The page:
Difference Between Disinfection and Disinfection, According to the CDC

Everyone has different versions of “cleaning”. For some, the act includes Windex, bleach and a mop; for others, it means putting away toys, sweeping and loading the dishwasher. But while “cleaning” can mean everything from straightening to cleaning when it comes to disinfection and disinfection , the definitionsset by the Centers for Disease Control (CDC) are clearer. And since we are in the middle of the flu season when COVID Omicron cases are on the rise, it is important to understand the difference.

What is disinfection?

If the cleaning process removes food, dirt, organic matter and dust (and some germs) from surfaces with water and soap, disinfection is carried out after the debris has been removed. Sanitization, as defined by the CDC, reduces the number of germs and pathogens “to a safe level when judged by public health standards or requirements.” According to the Cornell Alliance for Product Safety , “disinfectants are generally considered part of a broader group of substances called antimicrobial pesticides.” (They also say, “You can’t sanitize a dirty surface. Cleaning always comes first.”)

Such disinfectants like this spray Lysol, reduce the amount of bacteria and viruses is 99.9% (with intended use). Disinfectants should always be applied according to label instructions and surfaces should air dry.

What is disinfection?

Disinfection goes further by killing microscopic organisms such as bacteria, viruses and fungi with EPA-approved chemicals. It is worth noting that, according to Medline Plus , “disinfection does not necessarily clean up dirty surfaces or remove germs.” But by killing them, it reduces the risk of spreading the infection.

However, keep in mind that, according to the EPA , “disinfectants can trigger an asthma attack.” (Disinfectants contain a higher concentration of bleach than disinfectants, making them more irritating to skin and respiratory function.) Make sure the area is well ventilated, do not use harsh disinfectants on children’s toys, and do not disinfect too often.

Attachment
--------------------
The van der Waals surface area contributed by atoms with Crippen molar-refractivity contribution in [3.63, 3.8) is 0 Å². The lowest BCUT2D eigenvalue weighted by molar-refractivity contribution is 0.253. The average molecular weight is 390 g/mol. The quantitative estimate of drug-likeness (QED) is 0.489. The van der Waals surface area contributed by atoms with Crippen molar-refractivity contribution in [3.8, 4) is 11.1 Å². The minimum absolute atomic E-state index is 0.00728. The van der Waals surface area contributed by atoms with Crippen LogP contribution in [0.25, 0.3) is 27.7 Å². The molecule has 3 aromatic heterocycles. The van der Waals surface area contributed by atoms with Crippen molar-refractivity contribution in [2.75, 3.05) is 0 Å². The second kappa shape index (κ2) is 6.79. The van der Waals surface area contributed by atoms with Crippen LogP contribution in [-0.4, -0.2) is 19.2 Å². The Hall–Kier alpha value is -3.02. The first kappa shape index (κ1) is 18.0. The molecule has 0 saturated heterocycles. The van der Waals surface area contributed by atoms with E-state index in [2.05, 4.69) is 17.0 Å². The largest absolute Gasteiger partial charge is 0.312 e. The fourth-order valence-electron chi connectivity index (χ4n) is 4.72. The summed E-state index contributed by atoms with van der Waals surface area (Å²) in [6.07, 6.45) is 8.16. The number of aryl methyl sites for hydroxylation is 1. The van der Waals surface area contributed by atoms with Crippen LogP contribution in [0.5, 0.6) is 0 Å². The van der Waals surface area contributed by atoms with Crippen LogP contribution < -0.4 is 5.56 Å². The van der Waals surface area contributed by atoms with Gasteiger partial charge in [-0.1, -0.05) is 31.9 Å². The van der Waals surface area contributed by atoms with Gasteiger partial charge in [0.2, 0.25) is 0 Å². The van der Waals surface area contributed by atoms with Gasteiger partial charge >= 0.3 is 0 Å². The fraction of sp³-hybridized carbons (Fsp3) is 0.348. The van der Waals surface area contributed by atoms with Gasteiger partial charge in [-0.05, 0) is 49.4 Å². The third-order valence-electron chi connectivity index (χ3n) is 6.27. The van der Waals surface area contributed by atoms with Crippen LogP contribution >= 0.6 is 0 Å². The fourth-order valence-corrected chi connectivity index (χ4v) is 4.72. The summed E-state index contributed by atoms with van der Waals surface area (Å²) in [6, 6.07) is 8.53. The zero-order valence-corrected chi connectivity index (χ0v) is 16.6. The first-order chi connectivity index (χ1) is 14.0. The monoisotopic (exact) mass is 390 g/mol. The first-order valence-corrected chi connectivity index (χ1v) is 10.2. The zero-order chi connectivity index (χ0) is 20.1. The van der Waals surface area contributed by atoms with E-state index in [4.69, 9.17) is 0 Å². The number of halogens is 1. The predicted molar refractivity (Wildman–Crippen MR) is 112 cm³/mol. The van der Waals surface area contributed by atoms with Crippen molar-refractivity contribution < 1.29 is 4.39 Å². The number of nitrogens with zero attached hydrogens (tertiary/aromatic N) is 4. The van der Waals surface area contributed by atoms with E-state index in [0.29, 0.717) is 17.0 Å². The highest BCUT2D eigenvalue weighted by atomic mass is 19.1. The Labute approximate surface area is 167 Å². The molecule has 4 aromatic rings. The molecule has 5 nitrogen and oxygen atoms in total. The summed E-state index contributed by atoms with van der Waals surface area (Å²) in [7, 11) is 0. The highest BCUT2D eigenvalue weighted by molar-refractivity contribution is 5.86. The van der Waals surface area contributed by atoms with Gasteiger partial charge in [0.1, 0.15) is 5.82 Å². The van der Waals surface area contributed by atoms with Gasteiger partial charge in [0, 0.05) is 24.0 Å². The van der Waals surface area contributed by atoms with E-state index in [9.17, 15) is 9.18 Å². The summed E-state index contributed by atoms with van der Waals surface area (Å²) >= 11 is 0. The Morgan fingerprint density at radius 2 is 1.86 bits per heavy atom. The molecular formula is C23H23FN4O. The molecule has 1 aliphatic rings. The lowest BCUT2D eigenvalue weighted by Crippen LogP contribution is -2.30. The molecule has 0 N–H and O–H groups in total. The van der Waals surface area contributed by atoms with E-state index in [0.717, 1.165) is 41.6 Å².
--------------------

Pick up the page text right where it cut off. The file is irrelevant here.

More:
What should be disinfected and how often?

For optimal protection from germs, regular cleaning and disinfection of the most vulnerable areas of your home should be done daily or biweekly. Common surfaces such as countertops, remote controls, doorknobs, light switches, computer keyboards, faucet knobs, toilet seats, and other surfaces that come in contact with body fluids should be on the list for regular disinfection. Also, you will want to sanitize kitchen surfaces after cooking (especially if the cooking involves raw meat). It’s also a good idea to regularly reduce germs on the item you touch the most – your phone.

What should be disinfected and how often?

Disinfection should be done when someone in the house is ill or has a weakened immune system. CDC recommends that you read the label instructions carefully because “disinfection generally requires the product to remain on the surface for a specified period of time.” (For example, the back of the bottle of Clorox wipes says, “Use enough wipes on the treated surface to keep it visibly damp for four minutes.” Four minutes ? God, did we do it wrong.)

This brings us back to the first step. Cleaning. To protect yourself from user error or simple impatience when you spend four continuous minutes wiping away any germs in your home, always clean them with soap and water first. This process will at least remove some of the germs if it doesn’t kill them completely.


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